4. Concluding remarks

The results of this study can be summarized as follows.

The small-angle scattering of synthetic quartz recorded with a two-dimensional detector was related to the symmetry of the crystal plane positioned perpendicular to the primary beam. The scattering intensities in as-grown samples obtained at room temperature were attributed to the diffuse scattering appearing around the origin of the reciprocal lattice. The streak lines randomly observed in the two-dimensional patterns were associated with Kossel lines.

Heat-treatments carried out at 873 K in (10[\bar 1]0) specimens modified the scattering intensities along the [11[\bar 2]0], [11[\bar 2]1] and [0001] directions in relation to the as-grown condition. In the low-q region, the net scattering was higher along [11[\bar 2]0] for the −X-growth sector, due to the formation of molecular water aggregates from OH-related point defects incorporated during the growth process. The heat treatments performed for up to 60 h at 473 K did not affect the scattering profiles of quartz samples extracted from the Z-growth sector.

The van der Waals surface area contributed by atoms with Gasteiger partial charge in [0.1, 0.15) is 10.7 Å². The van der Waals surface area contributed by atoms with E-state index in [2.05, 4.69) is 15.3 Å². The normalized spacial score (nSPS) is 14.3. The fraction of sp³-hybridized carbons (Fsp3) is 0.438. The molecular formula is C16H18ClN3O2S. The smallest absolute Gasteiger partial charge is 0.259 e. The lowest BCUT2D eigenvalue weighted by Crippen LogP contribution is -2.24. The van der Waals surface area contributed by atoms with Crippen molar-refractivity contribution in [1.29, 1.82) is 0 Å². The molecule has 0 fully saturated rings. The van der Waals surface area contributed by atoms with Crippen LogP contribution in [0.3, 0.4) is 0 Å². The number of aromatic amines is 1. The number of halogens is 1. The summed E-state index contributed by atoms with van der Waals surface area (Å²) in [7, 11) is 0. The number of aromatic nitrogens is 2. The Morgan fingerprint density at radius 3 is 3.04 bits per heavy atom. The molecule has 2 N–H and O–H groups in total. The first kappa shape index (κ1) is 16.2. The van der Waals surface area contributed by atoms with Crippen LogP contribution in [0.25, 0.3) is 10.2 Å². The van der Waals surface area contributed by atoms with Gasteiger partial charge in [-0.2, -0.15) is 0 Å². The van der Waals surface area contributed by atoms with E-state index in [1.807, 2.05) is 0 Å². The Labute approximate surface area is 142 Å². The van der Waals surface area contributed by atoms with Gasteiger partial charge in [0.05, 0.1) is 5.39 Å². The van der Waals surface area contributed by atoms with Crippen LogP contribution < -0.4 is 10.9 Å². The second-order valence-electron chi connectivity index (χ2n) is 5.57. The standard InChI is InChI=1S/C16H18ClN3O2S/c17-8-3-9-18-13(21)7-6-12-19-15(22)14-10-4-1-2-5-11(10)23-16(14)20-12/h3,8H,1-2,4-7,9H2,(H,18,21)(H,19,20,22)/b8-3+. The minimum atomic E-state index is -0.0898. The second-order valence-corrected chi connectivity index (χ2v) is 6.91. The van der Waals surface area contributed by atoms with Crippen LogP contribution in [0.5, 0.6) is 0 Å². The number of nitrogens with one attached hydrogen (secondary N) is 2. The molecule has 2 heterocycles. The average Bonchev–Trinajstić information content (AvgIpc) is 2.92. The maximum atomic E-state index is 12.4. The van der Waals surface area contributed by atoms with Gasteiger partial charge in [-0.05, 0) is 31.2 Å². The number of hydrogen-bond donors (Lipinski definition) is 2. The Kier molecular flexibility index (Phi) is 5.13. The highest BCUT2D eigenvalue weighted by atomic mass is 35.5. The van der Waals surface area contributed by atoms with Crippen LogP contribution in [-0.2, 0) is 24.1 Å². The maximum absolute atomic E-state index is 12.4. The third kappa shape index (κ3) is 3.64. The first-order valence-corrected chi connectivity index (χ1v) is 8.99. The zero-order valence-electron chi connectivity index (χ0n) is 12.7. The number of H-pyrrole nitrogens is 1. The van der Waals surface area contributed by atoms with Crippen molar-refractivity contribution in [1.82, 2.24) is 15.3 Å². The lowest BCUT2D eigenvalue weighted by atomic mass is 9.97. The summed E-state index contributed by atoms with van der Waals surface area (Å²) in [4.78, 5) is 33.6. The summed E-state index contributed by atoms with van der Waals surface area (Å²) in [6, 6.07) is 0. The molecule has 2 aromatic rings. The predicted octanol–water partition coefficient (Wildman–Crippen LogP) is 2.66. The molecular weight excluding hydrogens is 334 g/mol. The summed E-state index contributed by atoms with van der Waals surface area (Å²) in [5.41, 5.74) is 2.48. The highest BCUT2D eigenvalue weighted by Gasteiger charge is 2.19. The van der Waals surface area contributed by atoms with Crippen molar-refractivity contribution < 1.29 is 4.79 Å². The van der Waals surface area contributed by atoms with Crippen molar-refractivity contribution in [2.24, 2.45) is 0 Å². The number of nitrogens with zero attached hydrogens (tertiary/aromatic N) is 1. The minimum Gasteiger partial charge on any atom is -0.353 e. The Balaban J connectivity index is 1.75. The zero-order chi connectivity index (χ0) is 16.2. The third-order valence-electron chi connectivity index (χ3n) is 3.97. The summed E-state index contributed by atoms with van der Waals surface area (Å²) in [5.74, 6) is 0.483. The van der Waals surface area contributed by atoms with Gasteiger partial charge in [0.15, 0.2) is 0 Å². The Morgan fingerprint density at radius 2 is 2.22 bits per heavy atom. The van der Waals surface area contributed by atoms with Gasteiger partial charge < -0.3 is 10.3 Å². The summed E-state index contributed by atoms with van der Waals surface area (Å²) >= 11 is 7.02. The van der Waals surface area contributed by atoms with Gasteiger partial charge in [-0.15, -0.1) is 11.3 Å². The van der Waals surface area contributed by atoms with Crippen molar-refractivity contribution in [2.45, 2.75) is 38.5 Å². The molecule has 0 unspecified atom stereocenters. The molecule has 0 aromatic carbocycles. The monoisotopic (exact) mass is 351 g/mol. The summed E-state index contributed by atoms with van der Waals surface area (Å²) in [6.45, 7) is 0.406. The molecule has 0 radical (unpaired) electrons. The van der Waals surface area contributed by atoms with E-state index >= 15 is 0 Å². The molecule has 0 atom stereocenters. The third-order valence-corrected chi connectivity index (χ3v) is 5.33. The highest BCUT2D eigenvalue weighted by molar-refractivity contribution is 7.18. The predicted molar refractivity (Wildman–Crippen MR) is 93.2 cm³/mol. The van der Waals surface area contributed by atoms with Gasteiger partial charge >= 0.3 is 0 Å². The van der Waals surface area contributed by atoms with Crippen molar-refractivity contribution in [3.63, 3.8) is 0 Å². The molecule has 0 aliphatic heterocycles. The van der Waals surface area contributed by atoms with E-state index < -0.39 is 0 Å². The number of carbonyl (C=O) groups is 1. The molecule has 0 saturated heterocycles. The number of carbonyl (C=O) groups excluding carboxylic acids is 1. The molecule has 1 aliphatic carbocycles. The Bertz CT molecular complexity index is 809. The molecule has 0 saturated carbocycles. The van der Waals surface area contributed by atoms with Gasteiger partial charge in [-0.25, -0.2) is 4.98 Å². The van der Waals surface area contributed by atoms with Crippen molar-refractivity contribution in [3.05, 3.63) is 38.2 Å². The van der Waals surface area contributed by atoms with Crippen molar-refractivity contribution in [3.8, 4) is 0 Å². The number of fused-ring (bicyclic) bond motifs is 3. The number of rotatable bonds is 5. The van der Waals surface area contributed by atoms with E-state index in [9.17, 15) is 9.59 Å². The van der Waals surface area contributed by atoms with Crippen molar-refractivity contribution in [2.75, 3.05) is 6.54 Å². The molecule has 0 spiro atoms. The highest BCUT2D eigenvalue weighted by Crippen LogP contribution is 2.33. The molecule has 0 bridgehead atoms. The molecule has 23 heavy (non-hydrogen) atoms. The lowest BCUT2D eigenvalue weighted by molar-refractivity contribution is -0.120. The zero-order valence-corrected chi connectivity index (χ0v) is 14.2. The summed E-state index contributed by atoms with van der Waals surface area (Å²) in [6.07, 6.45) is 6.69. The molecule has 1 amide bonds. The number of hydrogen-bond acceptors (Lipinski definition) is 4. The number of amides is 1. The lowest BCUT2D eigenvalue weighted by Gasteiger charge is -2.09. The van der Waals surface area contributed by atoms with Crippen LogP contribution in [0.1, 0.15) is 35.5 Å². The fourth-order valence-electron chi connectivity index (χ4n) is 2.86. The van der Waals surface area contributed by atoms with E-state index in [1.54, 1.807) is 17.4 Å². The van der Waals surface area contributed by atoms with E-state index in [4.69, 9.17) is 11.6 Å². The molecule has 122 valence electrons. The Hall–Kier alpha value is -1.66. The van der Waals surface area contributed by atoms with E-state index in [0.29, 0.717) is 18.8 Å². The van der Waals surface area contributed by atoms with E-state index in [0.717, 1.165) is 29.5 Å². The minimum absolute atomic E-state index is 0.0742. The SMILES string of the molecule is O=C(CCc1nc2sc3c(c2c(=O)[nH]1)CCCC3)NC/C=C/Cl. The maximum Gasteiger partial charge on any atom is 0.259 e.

The increase in the Porod invariant with heating temperature was attributed to thermal diffusion due to the expansion of the quartz lattice. Thus, thermal diffusion scattering should contribute to the intrinsic crystal diffuse scattering at room temperature. The position and intensity of the Kossel lines was also sensitive to increasing temperature, suggesting that SAXS can also be used to obtain reliable fractions of the Kossel pattern from rather perfect single crystals.

Acknowledgements

This work was supported by HASYLAB (project I-02-075), FVA/FINEP (Fundo Verde-Amarelo/Financiadora de Estudos e Projetos) and PROFIX/CNPq (Programa de Fixação de Doutores/Conselho Nacional de Desenvolvimento Científico e Tecnológico). PLG wishes to thank the Alexander von Humboldt Foundation for support for his stay in Hamburg, during which this study was initiated. He is also grateful to Dr M. H. J. Koch (EMBL, Hamburg) and Dr W. Bras (ESRF) for fruitful discussions. AEFS is grateful for a scholarship provided by CAPES (Coordenação de Aperfeiçoamento de Pessoal de Nível Superior).